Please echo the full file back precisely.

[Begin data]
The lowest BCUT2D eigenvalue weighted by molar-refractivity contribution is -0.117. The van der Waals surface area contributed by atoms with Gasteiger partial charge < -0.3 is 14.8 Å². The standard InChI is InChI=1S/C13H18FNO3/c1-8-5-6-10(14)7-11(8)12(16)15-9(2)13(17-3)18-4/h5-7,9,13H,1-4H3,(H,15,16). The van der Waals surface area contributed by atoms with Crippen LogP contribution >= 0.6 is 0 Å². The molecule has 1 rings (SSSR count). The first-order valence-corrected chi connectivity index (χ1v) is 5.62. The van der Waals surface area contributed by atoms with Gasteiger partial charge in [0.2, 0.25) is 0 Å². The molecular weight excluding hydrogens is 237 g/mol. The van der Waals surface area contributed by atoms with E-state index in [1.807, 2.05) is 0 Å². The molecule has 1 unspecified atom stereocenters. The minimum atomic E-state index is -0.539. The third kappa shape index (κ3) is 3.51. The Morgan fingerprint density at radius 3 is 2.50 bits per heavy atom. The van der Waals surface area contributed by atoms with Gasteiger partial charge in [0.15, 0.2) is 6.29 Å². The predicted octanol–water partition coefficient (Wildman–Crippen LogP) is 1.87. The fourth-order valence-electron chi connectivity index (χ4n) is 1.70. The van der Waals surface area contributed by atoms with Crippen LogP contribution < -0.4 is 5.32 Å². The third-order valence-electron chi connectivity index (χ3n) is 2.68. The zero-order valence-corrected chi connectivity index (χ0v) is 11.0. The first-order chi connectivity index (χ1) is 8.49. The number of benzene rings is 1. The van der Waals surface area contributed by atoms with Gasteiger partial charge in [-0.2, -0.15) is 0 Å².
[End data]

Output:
The lowest BCUT2D eigenvalue weighted by molar-refractivity contribution is -0.117. The van der Waals surface area contributed by atoms with Gasteiger partial charge < -0.3 is 14.8 Å². The standard InChI is InChI=1S/C13H18FNO3/c1-8-5-6-10(14)7-11(8)12(16)15-9(2)13(17-3)18-4/h5-7,9,13H,1-4H3,(H,15,16). The van der Waals surface area contributed by atoms with Crippen LogP contribution >= 0.6 is 0 Å². The molecule has 1 rings (SSSR count). The first-order valence-corrected chi connectivity index (χ1v) is 5.62. The van der Waals surface area contributed by atoms with Gasteiger partial charge in [0.2, 0.25) is 0 Å². The molecular weight excluding hydrogens is 237 g/mol. The van der Waals surface area contributed by atoms with E-state index in [1.807, 2.05) is 0 Å². The molecule has 1 unspecified atom stereocenters. The minimum atomic E-state index is -0.539. The third kappa shape index (κ3) is 3.51. The Morgan fingerprint density at radius 3 is 2.50 bits per heavy atom. The van der Waals surface area contributed by atoms with Gasteiger partial charge in [0.15, 0.2) is 6.29 Å². The predicted octanol–water partition coefficient (Wildman–Crippen LogP) is 1.87. The fourth-order valence-electron chi connectivity index (χ4n) is 1.70. The van der Waals surface area contributed by atoms with Crippen LogP contribution < -0.4 is 5.32 Å². The third-order valence-electron chi connectivity index (χ3n) is 2.68. The zero-order valence-corrected chi connectivity index (χ0v) is 11.0. The first-order chi connectivity index (χ1) is 8.49. The number of benzene rings is 1. The van der Waals surface area contributed by atoms with Gasteiger partial charge in [-0.2, -0.15) is 0 Å².